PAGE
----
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J Psychosom Res. 2000 Jul;49(1):77-83.

Job strain, Type A behavior pattern, and the prevalence of coronary atherosclerosis in Japanese working men.

Author information

1
Department of Preventive Medicine, Graduate School of Medical Sciences, Kyushu University, 3-1-1 Maidashi, Higashi-ku, Fukuoka, Japan.

Abstract

OBJECTIVE:

To examine the relation of type A behavior pattern and job strain to angiographically documented coronary stenosis.

METHODS:

Subjects were 197 male Japanese patients with a full-time job. A questionnaire-based interview elicited psychosocial and other factors. Type A behavior pattern was measured by 12 questions, and job strain by the method of Karasek. Significant coronary stenosis was defined when a 75% or greater luminal narrowing occurred at one or more major coronary arteries or when a 50% or greater narrowing occurred at the left main artery. Logistic regression analysis was used to calculate odds ratio (OR) and 95% confidence interval (CI) with adjustment for traditional coronary risk factors and job type.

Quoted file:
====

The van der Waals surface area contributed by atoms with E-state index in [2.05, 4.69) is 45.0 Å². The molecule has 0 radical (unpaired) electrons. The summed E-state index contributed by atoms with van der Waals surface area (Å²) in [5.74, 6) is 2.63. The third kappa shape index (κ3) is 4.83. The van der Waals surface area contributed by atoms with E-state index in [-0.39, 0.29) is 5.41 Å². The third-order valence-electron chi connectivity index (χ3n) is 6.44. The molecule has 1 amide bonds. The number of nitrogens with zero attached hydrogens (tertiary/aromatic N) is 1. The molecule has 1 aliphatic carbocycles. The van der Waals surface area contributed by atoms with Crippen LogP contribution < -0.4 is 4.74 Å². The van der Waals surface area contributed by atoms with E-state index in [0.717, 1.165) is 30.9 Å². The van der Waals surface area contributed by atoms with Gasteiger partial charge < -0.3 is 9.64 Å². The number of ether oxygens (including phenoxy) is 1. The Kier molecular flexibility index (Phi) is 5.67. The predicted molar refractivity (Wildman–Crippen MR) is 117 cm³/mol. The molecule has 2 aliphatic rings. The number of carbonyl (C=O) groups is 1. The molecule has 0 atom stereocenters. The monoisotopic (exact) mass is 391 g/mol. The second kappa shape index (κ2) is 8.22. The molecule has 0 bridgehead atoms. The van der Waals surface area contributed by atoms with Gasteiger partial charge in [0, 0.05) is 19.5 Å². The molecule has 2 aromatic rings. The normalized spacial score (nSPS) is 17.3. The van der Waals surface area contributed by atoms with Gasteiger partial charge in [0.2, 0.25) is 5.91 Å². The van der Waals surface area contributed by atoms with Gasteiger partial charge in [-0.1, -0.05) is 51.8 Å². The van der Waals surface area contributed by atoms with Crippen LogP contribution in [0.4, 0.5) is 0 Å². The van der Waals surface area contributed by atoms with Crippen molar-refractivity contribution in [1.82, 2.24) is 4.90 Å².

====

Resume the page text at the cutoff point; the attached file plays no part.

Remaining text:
RESULTS:

Type A behavior pattern was related to a statistically non-significant lower prevalence of the coronary stenosis especially in the absence of job strain (adjusted OR 0.6, 95% CI 0.3-1.2). Job strain was non-significantly associated with a modestly increased prevalence of coronary stenosis (OR 1.7, 95% CI 0.6-5.2).

CONCLUSION:

These findings suggest that both the behavioral pattern and psychosocial work environment may be related to coronary artery stenosis.

PMID:
11053607
DOI:
10.1016/s0022-3999(00)00145-8
[Indexed for MEDLINE]

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